“How do you feel about the current practice of self-taped auditions?”

This is my soapbox moment. You need to know what to do and how to do it. Yes, you can use your iPhone. You shouldn’t do it yourself, however, get a friend to help. Don’t procrastinate, do it when you don’t have a job so you can learn. Take a lot of selfies. Take a class if you need to learn the technology. Find a big, blank space to shoot, don’t do it in front of your messy kitchen. Practice by taking selfies, then videotaping yourself with your phone, to know your best angles and where the best lighting is, then start working with friends, having them shoot you, etc. Our smartphones really are a tool to improve how well we do on tape.”

“For theatre, we want to see a full body shot. For TV and Film, a ¾ shot is normal. And make sure that even your self-taped audition is authentic, that it’s not the fifteenth take and you’re a little too polished.”

“How often do you actually look at websites or reels?”

“A lot. I look at it if I’m not sure who a person is, or what they can do. If you are a singer, have a website with some song clips. If you’re a gymnast, a dancer, same thing. Have a reel with shows you’ve been in, so you can show your work. Reels are important for TV and Film, but I will say you can’t throw commercials on a reel (for rights-related issues). Maybe if it’s a non-union commercial, but you have to be very careful about using them.”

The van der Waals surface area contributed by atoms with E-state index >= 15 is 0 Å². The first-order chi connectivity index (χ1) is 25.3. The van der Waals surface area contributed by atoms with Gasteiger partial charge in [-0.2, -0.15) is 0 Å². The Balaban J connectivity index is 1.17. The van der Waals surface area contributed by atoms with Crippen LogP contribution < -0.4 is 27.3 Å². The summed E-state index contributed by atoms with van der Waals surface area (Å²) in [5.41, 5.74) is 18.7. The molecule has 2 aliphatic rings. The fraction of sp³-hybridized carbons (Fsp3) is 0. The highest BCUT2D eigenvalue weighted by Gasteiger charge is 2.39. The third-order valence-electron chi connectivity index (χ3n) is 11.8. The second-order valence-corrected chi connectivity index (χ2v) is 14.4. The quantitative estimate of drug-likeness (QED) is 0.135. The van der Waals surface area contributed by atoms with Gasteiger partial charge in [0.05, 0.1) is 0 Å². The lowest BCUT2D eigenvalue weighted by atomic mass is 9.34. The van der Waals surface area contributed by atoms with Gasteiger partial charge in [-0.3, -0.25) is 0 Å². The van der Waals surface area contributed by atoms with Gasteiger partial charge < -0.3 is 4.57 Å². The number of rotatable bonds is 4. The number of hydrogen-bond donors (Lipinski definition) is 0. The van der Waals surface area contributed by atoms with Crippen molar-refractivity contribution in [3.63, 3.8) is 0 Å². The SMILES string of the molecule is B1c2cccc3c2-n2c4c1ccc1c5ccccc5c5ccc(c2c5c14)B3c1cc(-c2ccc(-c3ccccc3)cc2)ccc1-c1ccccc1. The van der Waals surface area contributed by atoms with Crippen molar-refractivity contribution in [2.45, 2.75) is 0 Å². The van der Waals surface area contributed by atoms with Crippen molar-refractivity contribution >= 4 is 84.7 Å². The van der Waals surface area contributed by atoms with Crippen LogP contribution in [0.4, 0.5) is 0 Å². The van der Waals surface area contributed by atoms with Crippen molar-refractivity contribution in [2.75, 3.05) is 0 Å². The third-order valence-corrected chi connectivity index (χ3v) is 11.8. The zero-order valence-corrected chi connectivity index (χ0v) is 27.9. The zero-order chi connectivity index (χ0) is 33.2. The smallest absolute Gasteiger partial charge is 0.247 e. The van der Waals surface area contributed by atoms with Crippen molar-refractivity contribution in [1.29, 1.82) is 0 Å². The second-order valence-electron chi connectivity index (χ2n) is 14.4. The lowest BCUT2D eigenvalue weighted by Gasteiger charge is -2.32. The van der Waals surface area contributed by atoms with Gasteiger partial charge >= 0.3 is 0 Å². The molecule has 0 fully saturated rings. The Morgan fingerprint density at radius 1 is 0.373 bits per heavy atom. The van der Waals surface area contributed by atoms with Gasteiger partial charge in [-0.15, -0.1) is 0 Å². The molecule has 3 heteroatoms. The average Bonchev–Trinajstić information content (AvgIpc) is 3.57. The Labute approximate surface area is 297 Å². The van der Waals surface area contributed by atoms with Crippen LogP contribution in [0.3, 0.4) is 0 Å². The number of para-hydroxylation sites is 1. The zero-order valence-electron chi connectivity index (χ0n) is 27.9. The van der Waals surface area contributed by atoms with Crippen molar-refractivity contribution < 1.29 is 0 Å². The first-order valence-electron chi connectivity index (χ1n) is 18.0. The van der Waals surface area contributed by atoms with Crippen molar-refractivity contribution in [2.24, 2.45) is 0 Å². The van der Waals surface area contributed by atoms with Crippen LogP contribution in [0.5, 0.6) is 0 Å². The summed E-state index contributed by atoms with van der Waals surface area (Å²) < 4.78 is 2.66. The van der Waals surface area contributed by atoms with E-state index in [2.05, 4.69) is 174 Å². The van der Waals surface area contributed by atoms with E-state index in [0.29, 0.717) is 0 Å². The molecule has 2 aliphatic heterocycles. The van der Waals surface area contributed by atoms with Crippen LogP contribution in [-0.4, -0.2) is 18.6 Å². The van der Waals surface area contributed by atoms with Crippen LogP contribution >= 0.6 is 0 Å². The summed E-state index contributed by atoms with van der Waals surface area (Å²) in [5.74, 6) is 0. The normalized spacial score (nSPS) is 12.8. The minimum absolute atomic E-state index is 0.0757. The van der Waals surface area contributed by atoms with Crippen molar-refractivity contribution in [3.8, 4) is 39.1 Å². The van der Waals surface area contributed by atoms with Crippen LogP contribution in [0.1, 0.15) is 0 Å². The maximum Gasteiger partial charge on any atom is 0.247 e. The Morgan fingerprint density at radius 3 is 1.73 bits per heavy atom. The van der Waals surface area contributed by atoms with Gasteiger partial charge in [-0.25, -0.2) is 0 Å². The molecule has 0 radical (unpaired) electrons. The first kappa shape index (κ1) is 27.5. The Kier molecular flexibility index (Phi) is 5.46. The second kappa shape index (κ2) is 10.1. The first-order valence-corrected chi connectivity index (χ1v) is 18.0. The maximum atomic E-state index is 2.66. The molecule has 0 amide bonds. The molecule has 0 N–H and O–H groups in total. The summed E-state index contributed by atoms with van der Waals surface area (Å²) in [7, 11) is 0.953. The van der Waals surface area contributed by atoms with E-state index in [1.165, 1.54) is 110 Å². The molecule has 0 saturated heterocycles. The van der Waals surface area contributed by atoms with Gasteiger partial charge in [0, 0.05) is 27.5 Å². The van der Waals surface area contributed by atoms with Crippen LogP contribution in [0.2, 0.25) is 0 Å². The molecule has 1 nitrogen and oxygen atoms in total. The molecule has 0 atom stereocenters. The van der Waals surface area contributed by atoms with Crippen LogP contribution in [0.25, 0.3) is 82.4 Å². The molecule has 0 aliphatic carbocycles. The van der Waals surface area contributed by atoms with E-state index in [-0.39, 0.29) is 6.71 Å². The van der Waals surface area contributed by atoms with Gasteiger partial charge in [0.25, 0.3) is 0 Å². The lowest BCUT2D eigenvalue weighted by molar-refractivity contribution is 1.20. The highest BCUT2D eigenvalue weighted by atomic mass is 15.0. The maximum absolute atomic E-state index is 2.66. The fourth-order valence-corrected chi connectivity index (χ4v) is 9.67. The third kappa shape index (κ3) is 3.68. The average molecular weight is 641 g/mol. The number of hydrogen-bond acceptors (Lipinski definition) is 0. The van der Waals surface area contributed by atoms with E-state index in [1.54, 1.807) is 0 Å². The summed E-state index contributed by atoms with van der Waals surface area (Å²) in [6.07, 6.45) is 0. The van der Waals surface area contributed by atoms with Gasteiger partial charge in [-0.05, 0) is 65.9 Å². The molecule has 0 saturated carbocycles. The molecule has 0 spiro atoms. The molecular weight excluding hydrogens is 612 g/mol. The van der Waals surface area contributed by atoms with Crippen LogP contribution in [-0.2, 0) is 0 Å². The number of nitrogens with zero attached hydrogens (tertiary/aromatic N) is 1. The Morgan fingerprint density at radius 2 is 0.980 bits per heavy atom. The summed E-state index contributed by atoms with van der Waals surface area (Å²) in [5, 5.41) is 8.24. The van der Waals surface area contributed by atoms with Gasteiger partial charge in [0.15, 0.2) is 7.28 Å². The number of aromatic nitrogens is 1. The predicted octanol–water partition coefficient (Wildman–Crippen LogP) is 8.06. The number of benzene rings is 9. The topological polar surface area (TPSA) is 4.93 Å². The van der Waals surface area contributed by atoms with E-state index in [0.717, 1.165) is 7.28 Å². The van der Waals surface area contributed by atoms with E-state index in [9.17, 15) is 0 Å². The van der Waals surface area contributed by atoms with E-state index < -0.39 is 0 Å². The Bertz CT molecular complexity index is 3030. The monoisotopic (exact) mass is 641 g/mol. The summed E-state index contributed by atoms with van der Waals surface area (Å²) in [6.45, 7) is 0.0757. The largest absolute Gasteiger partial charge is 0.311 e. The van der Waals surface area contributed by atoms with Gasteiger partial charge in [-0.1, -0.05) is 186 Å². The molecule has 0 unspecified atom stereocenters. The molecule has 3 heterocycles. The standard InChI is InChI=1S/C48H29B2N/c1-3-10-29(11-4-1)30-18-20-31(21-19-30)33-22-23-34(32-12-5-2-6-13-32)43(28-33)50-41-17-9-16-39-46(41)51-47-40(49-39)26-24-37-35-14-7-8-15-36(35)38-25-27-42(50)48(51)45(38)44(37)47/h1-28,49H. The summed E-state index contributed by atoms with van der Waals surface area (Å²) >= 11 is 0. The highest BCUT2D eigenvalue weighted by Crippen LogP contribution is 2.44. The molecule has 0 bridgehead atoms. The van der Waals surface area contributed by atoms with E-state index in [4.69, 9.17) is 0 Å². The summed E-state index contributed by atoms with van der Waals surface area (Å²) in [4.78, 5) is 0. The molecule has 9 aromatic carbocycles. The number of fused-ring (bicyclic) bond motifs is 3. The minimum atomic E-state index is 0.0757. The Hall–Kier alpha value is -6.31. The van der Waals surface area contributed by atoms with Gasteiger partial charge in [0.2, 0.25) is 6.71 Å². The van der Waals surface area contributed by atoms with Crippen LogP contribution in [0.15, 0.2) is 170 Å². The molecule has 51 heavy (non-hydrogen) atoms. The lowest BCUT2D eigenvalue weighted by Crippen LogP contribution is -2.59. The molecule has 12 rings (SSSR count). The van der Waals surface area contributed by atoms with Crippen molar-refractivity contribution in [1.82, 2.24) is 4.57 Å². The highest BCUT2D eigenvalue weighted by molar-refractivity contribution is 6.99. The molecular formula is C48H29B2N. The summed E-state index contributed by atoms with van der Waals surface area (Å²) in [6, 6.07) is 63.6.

“If you are a writer, and you are interested in creating and producing your own work, then I say go for it. It may not go anywhere, but at least you’ll have some material to show people.”

Casting Director Alison Franck
Casting Director Alison Franck

“What kinds of auditions do you remember most?”

“Auditions that make me laugh or excite me. Also, when people truly make me cry I remember them But I don’t think people should use sad material for everything and it shouldn’t be the starting point, but as a contrast to something that shows humor or joy. Someone just made me cry last week and I was blown away. But she had already wowed me with something legit and fun.”

For more information about Alison, please visit www.franckcasting.com.